For the past couple of days, Sarah’s baby, 8 week old Jack, has been wanting to feed for 10 to 15 minutes every two hours and still doesn’t seem satisfied. He’s got his cranky pants on and Sarah is at the end of her tether. Sarah’s mum is going on about strict 4-hourly feeds but her baby’s got other ideas.
The term ‘demand feeding’ can sound very negative can’t it? As though your baby is a wee tyrant ruling the roost! Personally, I prefer the label ‘cue feeding’ which is a more positive interpretation of watching and responding to your baby’s hunger cues. ‘Cue feeding’ is also more appropriate from a physiological perspective, than trying to force your baby into any strict feeding schedule, whatever time limits you try and impose.
Your baby’s sucking at your breast stimulates milk production: the more your baby sucks, the more milk your breasts will make. Strict feeding schedules are also inappropriate because women have different milk storage capacities. This isn’t something to worry about but it means that although you will make enough milk for your baby, you may have to feed more often – rather like drinking the same amount from a small glass or a large one!
How often should you feed?
After birth your baby’s stomach is only the size of a marble and about 10 days later is only the size of his tiny fist (or a golf ball). Also, breast-milk is very quickly and easily digested so your baby will need frequent feeds, at least in the early weeks. It is perfectly normal for a breastfed baby to need 8 to 12 feeds in 24 hours in the first few weeks. This could mean that he will feed as often as every two hours – and that means two hours from the beginning of one feed to the beginning of the next, not two hours between feeds.
Hungry or thirsty?
Whether he wants to feed because he is hungry or simply thirsty, your baby will be able to regulate the type of milk he needs, if you allow him to set the pace. The composition of breast milk changes throughout the course of a feeding. The first (fore) milk, is rather like skim milk. This will quench babies’ thirst, which is why they often have very short, frequent feeds on hot days (if you feed your baby according to his needs, he won’t need bottles of water). As the feeding progresses, the fat content increases and more closely resembles whole milk. Hunger will be satisfied by longer sucking periods when baby gets the fatty, hind milk (like a rich, creamy desert) that is squeezed down into your ducts by the ‘let down’ reflex .
So, why is he ‘cranky’?
Rather than blaming breastfeeding for her baby’s crankiness, it could be helpful for Sarah to consider the developmental needs of an eight week old: although we expect six weeks to be a peak crying time and we hear about 6 week growth spurts, 8 weeks is a time of neurological changes for babies – they are more aware of the world around them but, due to their immature nervous systems, they don’t have the capacity to shut out stimulation and this can be overwhelming to sensitive babies.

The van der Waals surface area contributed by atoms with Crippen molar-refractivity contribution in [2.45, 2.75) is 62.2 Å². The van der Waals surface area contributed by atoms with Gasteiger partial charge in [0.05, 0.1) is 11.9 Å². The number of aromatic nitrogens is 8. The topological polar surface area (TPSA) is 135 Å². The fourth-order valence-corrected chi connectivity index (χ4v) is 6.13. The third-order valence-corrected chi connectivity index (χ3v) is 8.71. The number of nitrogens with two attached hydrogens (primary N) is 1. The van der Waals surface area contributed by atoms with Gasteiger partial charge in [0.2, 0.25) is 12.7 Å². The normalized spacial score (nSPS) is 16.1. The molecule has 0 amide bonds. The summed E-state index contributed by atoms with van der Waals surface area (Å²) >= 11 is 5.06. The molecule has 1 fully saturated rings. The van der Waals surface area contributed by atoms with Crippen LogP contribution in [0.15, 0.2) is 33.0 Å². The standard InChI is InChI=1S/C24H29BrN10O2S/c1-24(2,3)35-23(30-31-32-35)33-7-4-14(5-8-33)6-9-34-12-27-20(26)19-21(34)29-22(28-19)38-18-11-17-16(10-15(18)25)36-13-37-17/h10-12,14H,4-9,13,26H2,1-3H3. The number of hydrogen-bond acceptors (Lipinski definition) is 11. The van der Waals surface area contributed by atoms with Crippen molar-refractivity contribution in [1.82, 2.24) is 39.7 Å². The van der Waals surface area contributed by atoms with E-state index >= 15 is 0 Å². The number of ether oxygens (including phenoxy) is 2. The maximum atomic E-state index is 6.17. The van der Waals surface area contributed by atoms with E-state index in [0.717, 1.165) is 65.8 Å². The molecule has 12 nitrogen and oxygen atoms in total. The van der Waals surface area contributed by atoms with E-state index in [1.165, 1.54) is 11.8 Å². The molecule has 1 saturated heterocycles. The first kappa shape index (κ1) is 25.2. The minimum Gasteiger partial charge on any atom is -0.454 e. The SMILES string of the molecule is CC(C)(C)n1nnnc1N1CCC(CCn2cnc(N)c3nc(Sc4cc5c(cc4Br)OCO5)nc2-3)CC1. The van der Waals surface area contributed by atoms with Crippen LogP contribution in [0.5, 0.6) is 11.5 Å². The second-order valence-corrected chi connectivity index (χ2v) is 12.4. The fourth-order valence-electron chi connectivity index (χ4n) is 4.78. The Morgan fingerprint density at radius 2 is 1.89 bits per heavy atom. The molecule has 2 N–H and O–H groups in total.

In Sarah’s case, the pressure of her mother’s advice could be inhibiting her letdown reflex ( and slowing her milk flow) so her baby is grizzling and unsatisfied after feeding (perhaps she could go into another room and feed away from distractions); he could be falling asleep at the breast before he has taken a full feed – this can be remedied by changing baby half way through to help him wake and ‘finish’ his feed or you could try gently but firmly compressing your breast to encourage milk flow when sucking slows (using your thumb on one side of your breast and your four fingers on the other side, high up on your breast, the motion is ‘press, compress, then release’). As your baby gets a big mouthful of milk, he will probably start sucking again.
Your baby may feed more frequently because of hot weather, a growth spurt or he may be ‘coming down with something’ (and need a boost of antibodies – as well as receiving antibodies in your milk to bugs that you have been in contact with, if your baby is exposed to a bug that you may not have been exposed to, the transfer of bugs from his mouth to your breast will encourage your amazing breasts to produce antibodies to the specific bugs he is brewing in his tiny body). Also, some babies with reflux or tummy pains find sucking helps them settle or conversely, feeding can create discomfort so they tend to feed little and often.
Although Sarah is having a difficult time right now, by responding to her baby’s hunger cues, he will quickly settle down into a more predictable rhythm again. And, if he doesn’t, it would be worth seeking help from a breastfeeding counsellor or Lactation Consultant to explore other reasons why her baby is ‘snacking’ rather than trying to force him onto a strict feeding schedule.